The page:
Obama surprises US troops in Afghanistan

President Obama made a surprise visit to Afghanistan on Sunday as his administration plans a major withdrawal from the war-torn nation and faces criticism of the medical treatment of American veterans.

After a secret overnight trip from Washington, D.C., Obama is scheduled to get an on-site briefing from military commanders at Bagram Air Field, visit with wounded soldiers at the base hospital, and address a rally of some of the 32,000 American service members currently serving in Afghanistan.

Country music star Brad Paisley traveled with the president, and performed for troops at Bagram. As the presidential party landed, Paisley tweeted: "About to play a surprise concert for the troops in Afghanistan. God bless our military. Here we go."

The Memorial Day weekend visit comes as Obama plans to wind down the Afghanistan war by year's end.

It also follows intense criticism over the treatment of veterans at VA hospitals, including reports that officials are trying to cover up evidence of long wait times and that some veterans have died while awaiting treatment.

In his weekend radio address, Obama said the nation must work harder to ensure that military veterans get the benefits they've earned.

"They've done their duty," Obama said, "and they ask nothing more than that this country does ours."

The president is not scheduled to meet with Afghanistan President Hamid Karzai, with whom the president has had a difficult relationship.

Air Force One landed at Bagram Air Field on Sunday night, local time, after a secret overnight trip that began Saturday night in Washington, D.C.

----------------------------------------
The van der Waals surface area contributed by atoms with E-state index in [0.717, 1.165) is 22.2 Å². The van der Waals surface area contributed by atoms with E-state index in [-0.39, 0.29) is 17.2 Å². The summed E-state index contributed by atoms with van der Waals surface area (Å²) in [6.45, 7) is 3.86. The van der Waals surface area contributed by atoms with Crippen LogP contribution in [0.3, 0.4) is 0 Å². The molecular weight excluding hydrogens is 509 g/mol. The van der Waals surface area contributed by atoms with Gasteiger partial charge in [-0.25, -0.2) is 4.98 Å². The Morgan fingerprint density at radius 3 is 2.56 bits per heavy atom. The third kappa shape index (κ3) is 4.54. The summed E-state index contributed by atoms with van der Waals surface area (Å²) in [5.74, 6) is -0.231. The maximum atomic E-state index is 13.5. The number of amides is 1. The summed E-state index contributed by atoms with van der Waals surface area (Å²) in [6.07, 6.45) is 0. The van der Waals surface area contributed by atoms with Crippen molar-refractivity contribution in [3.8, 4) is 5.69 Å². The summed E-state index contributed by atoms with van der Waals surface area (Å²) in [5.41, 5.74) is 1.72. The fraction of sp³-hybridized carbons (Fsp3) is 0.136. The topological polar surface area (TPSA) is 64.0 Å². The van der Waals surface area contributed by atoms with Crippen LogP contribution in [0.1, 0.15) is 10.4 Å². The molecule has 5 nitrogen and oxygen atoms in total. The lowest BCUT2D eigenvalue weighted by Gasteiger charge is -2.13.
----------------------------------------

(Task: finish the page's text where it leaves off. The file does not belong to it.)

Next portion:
This is Obama's fourth visit to Afghanistan, his first since the re-election year on 2012.

While the U.S. and allies are pulling troops out of Afghanistan this year, the Obama administration is seeking to keep a small residual force in the country to train local security forces and conduct counter-terrorism missions.

That plan depends on Karzai's soon-to-be-elected successor signing a bilateral security agreement that Karzai has refused to endorse.

Ben Rhodes, deputy national security adviser for strategic communications, said Obama had been looking for an opportunity to get back to Afghanistan, and this trip provided "an opportunity for the president to thank American troops and civilians for their service."

Rhodes said the administration is "making some decisions about the future of our commitment to Afghanistan," and the briefings with give Obama a chance to assess the security and political situation as Afghanistan undergoes new elections.

"It is important for him to come before he articulates a decision" about a residual force, Rhodes said.


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